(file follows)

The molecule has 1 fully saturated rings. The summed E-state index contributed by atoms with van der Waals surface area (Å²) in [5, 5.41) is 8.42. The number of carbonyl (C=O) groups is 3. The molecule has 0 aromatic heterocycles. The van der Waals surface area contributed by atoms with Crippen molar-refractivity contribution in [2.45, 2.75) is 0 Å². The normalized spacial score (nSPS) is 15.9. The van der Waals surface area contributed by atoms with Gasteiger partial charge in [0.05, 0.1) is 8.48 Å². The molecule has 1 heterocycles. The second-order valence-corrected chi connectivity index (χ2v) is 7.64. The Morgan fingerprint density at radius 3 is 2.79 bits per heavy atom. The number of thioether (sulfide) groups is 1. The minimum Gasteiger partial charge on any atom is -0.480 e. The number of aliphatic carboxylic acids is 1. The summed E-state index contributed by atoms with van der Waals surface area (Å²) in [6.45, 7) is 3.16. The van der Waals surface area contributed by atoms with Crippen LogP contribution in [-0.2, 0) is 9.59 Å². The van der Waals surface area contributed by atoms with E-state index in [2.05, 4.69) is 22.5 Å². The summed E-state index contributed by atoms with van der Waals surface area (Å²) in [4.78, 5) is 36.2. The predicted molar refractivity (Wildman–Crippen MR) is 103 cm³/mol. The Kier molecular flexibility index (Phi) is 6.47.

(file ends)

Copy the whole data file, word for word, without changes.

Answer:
The molecule has 1 fully saturated rings. The summed E-state index contributed by atoms with van der Waals surface area (Å²) in [5, 5.41) is 8.42. The number of carbonyl (C=O) groups is 3. The molecule has 0 aromatic heterocycles. The van der Waals surface area contributed by atoms with Crippen molar-refractivity contribution in [2.45, 2.75) is 0 Å². The normalized spacial score (nSPS) is 15.9. The van der Waals surface area contributed by atoms with Gasteiger partial charge in [0.05, 0.1) is 8.48 Å². The molecule has 1 heterocycles. The second-order valence-corrected chi connectivity index (χ2v) is 7.64. The Morgan fingerprint density at radius 3 is 2.79 bits per heavy atom. The number of thioether (sulfide) groups is 1. The minimum Gasteiger partial charge on any atom is -0.480 e. The number of aliphatic carboxylic acids is 1. The summed E-state index contributed by atoms with van der Waals surface area (Å²) in [6.45, 7) is 3.16. The van der Waals surface area contributed by atoms with Crippen LogP contribution in [-0.2, 0) is 9.59 Å². The van der Waals surface area contributed by atoms with E-state index in [2.05, 4.69) is 22.5 Å². The summed E-state index contributed by atoms with van der Waals surface area (Å²) in [4.78, 5) is 36.2. The predicted molar refractivity (Wildman–Crippen MR) is 103 cm³/mol. The Kier molecular flexibility index (Phi) is 6.47.